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Current time:0:00Total duration:6:17

Language and religion of the former Yugoslavia

Video transcript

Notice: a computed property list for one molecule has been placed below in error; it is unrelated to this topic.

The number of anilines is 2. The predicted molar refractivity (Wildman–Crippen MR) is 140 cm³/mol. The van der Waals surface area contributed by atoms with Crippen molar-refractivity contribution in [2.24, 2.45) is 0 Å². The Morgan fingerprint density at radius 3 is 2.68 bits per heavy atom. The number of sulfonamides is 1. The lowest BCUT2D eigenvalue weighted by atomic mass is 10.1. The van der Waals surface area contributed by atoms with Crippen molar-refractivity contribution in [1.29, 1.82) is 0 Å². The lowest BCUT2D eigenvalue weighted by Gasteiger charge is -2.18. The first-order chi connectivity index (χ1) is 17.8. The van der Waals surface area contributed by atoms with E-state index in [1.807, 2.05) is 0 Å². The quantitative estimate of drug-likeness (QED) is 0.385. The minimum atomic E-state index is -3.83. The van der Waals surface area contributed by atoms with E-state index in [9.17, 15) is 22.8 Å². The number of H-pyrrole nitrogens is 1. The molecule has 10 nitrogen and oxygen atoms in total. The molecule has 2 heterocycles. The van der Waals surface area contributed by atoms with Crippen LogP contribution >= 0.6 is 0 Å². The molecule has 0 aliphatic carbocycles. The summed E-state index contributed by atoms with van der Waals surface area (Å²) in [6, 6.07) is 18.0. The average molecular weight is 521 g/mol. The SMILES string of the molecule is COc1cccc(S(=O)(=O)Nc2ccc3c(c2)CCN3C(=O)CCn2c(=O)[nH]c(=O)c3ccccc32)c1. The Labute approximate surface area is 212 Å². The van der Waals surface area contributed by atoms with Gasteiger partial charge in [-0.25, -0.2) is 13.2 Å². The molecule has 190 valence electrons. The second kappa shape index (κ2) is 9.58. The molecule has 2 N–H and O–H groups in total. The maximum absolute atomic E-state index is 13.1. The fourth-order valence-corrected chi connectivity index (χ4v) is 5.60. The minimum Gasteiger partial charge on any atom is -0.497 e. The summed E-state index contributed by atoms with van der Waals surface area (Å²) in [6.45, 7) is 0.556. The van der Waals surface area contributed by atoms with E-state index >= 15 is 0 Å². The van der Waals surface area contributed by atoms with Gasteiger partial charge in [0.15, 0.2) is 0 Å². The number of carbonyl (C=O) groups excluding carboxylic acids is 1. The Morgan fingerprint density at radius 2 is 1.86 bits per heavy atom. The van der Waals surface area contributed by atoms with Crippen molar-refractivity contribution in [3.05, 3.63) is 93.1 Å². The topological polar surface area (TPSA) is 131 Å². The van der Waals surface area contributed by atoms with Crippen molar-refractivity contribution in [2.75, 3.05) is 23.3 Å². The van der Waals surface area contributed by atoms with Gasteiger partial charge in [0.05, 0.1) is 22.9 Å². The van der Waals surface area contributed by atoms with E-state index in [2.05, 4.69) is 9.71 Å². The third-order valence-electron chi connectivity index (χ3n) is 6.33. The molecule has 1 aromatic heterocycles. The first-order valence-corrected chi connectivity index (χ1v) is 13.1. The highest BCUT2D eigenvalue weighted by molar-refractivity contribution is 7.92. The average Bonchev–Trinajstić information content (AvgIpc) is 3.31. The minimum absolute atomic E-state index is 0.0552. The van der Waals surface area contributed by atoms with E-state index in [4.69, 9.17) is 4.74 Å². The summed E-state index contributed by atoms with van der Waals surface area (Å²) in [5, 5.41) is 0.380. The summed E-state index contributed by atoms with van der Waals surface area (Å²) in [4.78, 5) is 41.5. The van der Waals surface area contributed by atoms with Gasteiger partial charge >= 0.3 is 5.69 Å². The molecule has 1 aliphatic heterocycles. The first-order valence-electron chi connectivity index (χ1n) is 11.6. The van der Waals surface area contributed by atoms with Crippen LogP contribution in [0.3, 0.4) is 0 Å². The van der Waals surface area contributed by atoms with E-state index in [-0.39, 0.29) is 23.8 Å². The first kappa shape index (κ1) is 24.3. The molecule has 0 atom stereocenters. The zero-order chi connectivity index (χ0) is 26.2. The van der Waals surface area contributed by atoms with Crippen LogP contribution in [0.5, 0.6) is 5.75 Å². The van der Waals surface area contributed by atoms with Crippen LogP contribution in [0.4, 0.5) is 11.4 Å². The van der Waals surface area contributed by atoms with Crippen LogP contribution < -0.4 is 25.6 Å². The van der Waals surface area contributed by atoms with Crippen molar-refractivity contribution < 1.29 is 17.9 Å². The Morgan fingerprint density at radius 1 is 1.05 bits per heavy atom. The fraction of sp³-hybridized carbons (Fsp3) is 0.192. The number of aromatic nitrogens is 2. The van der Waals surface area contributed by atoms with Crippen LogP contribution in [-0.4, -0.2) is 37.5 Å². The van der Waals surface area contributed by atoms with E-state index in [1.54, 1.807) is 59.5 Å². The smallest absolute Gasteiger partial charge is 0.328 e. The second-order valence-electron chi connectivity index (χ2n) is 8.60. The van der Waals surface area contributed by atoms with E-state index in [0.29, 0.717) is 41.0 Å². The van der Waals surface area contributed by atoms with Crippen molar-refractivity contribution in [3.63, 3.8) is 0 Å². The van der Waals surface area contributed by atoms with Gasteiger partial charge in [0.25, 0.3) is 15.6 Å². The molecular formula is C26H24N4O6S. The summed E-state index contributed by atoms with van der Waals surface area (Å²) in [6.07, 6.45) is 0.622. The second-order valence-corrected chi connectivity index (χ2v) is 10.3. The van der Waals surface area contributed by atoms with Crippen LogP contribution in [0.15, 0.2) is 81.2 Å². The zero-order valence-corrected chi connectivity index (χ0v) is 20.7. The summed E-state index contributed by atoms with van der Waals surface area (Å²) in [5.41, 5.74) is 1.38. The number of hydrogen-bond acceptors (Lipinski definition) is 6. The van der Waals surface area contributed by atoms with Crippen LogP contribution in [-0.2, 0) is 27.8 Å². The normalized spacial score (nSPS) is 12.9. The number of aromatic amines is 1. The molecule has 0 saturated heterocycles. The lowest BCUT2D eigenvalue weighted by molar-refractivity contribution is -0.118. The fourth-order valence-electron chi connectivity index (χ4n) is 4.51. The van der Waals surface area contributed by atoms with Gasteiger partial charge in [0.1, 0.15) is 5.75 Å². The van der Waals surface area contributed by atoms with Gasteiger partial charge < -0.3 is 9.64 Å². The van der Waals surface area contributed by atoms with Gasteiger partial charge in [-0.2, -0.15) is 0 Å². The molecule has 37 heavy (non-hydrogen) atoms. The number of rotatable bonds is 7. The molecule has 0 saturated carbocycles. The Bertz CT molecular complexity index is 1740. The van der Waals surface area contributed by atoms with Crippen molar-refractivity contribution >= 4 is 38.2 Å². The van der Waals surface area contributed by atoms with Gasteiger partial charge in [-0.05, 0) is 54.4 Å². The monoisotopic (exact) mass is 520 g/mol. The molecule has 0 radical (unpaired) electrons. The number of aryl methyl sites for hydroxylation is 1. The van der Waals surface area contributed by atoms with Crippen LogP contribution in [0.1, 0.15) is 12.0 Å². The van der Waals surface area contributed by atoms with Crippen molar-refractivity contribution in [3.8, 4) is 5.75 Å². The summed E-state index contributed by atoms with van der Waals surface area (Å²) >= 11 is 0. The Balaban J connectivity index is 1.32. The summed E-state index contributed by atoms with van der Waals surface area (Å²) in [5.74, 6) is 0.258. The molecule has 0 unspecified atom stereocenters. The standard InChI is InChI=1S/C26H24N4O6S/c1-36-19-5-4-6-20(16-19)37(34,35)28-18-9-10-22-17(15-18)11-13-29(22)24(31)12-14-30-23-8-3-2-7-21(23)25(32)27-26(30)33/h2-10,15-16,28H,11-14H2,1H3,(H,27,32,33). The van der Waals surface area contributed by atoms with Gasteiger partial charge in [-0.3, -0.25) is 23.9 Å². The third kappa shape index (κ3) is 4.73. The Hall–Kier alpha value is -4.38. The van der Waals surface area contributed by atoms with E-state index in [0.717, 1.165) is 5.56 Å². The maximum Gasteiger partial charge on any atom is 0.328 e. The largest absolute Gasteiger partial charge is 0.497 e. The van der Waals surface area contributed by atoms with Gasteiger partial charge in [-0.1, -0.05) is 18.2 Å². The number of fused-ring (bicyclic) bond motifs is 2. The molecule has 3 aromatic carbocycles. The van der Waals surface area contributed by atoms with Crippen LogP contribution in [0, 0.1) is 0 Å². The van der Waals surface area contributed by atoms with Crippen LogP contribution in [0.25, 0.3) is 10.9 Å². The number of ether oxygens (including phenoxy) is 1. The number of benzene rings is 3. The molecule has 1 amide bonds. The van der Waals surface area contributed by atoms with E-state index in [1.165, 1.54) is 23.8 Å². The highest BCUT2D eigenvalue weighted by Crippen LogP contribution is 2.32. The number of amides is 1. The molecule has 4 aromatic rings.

Understanding the ethnic and religious commonalities and differences in the state or the region that used to be Yugoslavia can be quite confusing. What I want to do in this video is try to give a primer on it. It's really key to understanding some of the triggers of World War I. And to, obviously, understand the breakup of Yugoslavia which was quite ugly during the fall of Communism in the late '80s and early '90s. So first of all, it's a good idea to just understand where the word Yugoslavia comes from. It's literally referring to the southern Slavic states. So Yugo- is referring to southern. And -slavia, we're talking about the Slavic states. And when people talk about Slavic languages, they're talking about the languages that are spoken in this region, but also much of Eastern Europe, and in what is now Russia. Now, what we have here in blue is, we have shaded in where Serbo-Croatian is spoken, which is the dominant Slavic language in this region. And there are multiple dialects. Some people will say, oh, it's Croatian or Montenegrin or Serbian or whatever it might be. But mostly, linguists say, well, they're pretty close to each other. And you can categorize them as one language as Serbo-Croatian. And you see that it's now spoken in modern day Croatia, Bosnia and Herzegovina, Serbia and Montenegro. And that is the commonality here, the thing that ties together this region. Now on top of that, the Slovenian language is also Slavic language that is closely related to Serbo-Croatian. In Macedonia, they also speak a Slavic language. It's closer to Bulgarian. But it has some close ties. It's not completely different than Serbo-Croatian. So you have this linguistic connection throughout this area. Now, what divides this area is really religion and history. So this area, if you look, go back hundreds of years, it was under the control of various empires, the Austro-Hungarian Empire, the Ottoman Empire. Different-- the Austro-Hungarian Empire, you're dealing with the Roman Catholic Empire. When you're talking about the Ottomans, you're dealing with the Muslim Empire. And they held in different parts of this territory for hundreds of years. And so what you end up, is really a mix of religions. And that often gets tied to people's-- what they perceive as also their ethnicities. And so what I have here is a break down, the religious breakdown of the state, the former state of Yugoslavia. So in this pinkish color right over here, I have the areas that are predominately Roman Catholic. And I say, predominantly, because it really is all mixed together. So Slovenia, Croatia, primarily Roman Catholic. If you look at Serbia and Montenegro, primarily Eastern Orthodox. Kosovo, you have a strong Muslim majority right over there. And it really gets-- and Kosovo, before its break up, was kind of part of Serbia and Montenegro. Despite it having this very different religious makeup. And then, Bosnia and Herzegovina is where things get really, really mixed up. Roughly half of the population, and it's been moving over the centuries. But the dominant religion there is Islam. And in general, and this is where it can be confusing, when people talk about a Bosniak, when they're talking about a Bosniak, they're talking about a Bosnian Muslim. But Bosnia and Herzegovina also has significant fractions of Serbs who are Eastern Orthodox. So that's why I put the brown here as well. It's about a third of the population. And it also has a pretty sizable Roman Catholic population. Or we could say Bosnian Croats. So just to be clear here, it can be very confusing. Even when you when you hear history of it or when you've heard it on the news. I remember the '90s hearing this on the news and getting very confused. If someone's referring to a Bosnian Muslim or Bosniak, that's a Muslim living in Bosnia. That's they tend to be referring to. If they say a Bosnian Croats, this would be an ethnically Croat who is living in Bosnia. And they are-- it would tend to be Roman Catholic. And then if you have a Bosnian Serb, this is someone who ethnically identifies themselves as a Serbian or as a Serb who lives in Bosnia and Herzegovina. But is probably going to be Eastern Orthodox. So you can imagine, you have the strong linguistic and even ethnic ties. But at some point, because of the religion and dialect changes, there's also significant amount of differences here. Especially when things got ugly, as you have the fall of Communism. So hopefully, this lays the groundwork of the commonalities and the differences here. And it'll help us understand what got us into World War I, or at least what triggered World War I. And also some of the ugliness that was seen in the early '90s. And just to finish up with a little bit of context, this was not a unified state until-- World War I, to some degree, was precipitated by a desire to make this a unified state. This ethnic grouping, this linguistic grouping tended to be broken up with the Austro-Hungarian Empire, the Ottoman Empire. Entering into a World War I, you started to have the decline of the Ottoman Empire which started to allow these people to start to have more energy behind their desire to form a unified state. World War I was essentially the catalyst that allowed the state of Yugoslavia to unify. And in different forms, it stayed unified until the fall of Communism. And even though it was a socialist state, a communist state during the Cold War, it actually always had a strange and distant relationship with the Soviet Union. But after the fall of Communism, that was kind of holding it together, these, especially these religious differences, frankly, and these ethnic and religious differences broke it apart.